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    commuter/tourer/cross country bike

    Does CC mean like cycling coast to coast, or across the dessert or mud flats? Cause you don't need anything more than 1.5 tires for what you have on the list in the first case. I respect your desire to do this, but it may be a little much.

  13. #13
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    Quote Originally Posted by Wulf View Post
    A simple indent should accomodate up to 700x32 or even 35.
    I want to run significantly larger than 35s

  14. #14
    Randomhead
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    curious what 50mm/2" tire you want to use for this purpose? That definitely will take some MTB-like bent chainstays. I really like the Continental Top Contact Winter which I run on my commuter, but that is a 26" bike. I'm scheming to build a new frame around those tires, it is going to be more like a mtb. Currently, I am using a Trek MTB frame.

  15. #15
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    Quote Originally Posted by MassiveD View Post
    commuter/tourer/cross country bike

    Does CC mean like cycling coast to coast, or across the dessert or mud flats? Cause you don't need anything more than 1.5 tires for what you have on the list in the first case. I respect your desire to do this, but it may be a little much.
    True, it is a little much. The specific purpose I have in mind is for closed fireroads/logging roads that are in poor repair but lead to some really awesome places up in the mountains here. These would be overnight trips, 20+ miles. The larger the tires, the cushier I can make the ride without having suspension.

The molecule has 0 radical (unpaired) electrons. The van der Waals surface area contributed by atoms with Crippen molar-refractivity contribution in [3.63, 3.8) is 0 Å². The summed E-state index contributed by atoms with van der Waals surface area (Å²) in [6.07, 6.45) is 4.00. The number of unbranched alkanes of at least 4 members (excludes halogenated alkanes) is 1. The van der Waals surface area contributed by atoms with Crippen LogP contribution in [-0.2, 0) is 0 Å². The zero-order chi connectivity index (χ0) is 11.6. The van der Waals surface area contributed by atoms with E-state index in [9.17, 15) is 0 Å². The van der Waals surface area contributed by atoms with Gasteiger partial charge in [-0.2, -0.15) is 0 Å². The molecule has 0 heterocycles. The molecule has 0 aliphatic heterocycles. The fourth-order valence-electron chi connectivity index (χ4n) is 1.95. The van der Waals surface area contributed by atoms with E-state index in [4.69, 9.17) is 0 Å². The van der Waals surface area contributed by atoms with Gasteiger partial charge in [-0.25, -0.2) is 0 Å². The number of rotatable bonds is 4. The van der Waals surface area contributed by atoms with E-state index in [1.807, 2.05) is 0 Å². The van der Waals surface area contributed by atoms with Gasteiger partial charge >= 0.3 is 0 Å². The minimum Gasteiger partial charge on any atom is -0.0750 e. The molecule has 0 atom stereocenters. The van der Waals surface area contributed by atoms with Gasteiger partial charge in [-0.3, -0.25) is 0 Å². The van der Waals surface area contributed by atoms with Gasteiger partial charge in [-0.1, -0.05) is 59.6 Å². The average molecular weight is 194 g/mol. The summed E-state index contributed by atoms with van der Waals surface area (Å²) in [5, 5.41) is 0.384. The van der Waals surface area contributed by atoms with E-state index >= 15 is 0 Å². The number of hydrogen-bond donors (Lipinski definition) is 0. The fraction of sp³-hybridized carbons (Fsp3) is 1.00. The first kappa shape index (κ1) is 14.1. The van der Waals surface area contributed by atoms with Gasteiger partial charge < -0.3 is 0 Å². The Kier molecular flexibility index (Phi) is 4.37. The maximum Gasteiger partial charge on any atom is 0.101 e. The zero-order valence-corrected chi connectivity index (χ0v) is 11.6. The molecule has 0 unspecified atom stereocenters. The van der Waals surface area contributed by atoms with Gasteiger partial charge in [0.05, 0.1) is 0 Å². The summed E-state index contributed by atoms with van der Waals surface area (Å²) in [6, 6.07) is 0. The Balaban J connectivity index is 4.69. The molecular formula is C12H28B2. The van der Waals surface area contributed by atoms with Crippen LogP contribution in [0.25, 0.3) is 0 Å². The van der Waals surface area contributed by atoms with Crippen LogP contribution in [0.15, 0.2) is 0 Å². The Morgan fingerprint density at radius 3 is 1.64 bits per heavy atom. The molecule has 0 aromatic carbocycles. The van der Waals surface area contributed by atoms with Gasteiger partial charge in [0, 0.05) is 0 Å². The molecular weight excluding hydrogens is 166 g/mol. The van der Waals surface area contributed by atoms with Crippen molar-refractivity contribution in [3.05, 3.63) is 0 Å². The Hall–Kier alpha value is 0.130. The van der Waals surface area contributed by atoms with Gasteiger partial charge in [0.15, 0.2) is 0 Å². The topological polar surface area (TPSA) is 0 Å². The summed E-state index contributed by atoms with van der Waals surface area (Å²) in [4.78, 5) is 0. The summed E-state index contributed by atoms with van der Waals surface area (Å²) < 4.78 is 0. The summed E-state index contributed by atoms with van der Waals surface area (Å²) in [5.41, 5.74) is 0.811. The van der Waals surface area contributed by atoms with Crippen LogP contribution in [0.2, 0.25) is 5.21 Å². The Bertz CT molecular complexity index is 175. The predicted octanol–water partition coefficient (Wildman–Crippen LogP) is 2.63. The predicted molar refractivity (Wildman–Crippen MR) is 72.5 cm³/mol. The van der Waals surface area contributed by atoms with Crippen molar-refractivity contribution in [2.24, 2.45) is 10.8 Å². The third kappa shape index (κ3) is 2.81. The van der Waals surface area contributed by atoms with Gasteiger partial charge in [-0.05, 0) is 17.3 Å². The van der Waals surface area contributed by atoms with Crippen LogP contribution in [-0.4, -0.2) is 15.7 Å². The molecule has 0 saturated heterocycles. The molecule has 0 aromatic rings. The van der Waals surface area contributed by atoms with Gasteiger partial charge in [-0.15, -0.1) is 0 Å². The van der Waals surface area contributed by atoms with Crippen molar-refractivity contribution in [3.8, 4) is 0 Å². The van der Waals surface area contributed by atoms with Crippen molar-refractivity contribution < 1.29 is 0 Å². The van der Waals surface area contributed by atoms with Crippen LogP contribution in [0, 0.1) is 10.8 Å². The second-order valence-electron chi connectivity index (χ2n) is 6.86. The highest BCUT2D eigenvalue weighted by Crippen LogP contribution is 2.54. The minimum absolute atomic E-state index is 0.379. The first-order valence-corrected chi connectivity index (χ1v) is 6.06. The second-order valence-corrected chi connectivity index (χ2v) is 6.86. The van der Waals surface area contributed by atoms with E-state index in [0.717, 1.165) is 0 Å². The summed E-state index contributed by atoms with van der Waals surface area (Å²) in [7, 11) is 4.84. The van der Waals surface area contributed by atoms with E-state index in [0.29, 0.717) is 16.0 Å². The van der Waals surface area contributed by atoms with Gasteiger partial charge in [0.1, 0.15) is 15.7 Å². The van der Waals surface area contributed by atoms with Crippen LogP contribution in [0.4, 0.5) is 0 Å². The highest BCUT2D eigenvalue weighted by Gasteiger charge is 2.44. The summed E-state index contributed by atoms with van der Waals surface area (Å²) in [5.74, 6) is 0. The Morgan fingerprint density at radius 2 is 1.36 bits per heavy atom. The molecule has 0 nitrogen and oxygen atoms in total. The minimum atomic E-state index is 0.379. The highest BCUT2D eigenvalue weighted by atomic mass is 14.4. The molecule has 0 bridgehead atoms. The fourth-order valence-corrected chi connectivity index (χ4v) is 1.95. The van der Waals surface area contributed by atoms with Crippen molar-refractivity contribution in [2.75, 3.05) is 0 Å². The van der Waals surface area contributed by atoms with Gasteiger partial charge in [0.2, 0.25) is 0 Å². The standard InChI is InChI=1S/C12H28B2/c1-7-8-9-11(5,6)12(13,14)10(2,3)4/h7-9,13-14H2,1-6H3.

Incidentally, I stumbled across this bike by Hunter Cycles a few days ago which is almost exactly what I was thinking of from a functional standpoint (minus the fancy curved tubes):
    HUNTER1.jpg

    HUNTER 2.jpg

    Very similar chainstay solution to what's pictured above.

  16. #16
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    Quote Originally Posted by unterhausen View Post
    curious what 50mm/2" tire you want to use for this purpose? That definitely will take some MTB-like bent chainstays. I really like the Continental Top Contact Winter which I run on my commuter, but that is a 26" bike. I'm scheming to build a new frame around those tires, it is going to be more like a mtb. Currently, I am using a Trek MTB frame.
    I'd like to be able to use anything from 29x1.5 slicks up to 29 x 2.5 knobbies if I could figure out how to fit them.

    Front end wise, I'm planning on using this crown from ceeway which can fit 68.7mm/2.7inch tires:
    b90.jpg

  17. #17
    Randomhead
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    what you want to build is generally called a "monster cross." I like the idea, most likely you will have to figure out how to bend tubing.

  18. #18
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    [QUOTE=jharley;14240803]I'd like to be able to use anything from 29x1.5 slicks up to 29 x 2.5 knobbies if I could figure out how to fit them.

    ]
    In that case, the fork in your drawing is at least 25mm too short. I think you'll find that when you redraw it, the dt/ht angle will be too far off to work right with those lugs.

  19. #19
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    [QUOTE=Live Wire;14241090]
    Quote Originally Posted by jharley View Post
    I'd like to be able to use anything from 29x1.5 slicks up to 29 x 2.5 knobbies if I could figure out how to fit them.

    ]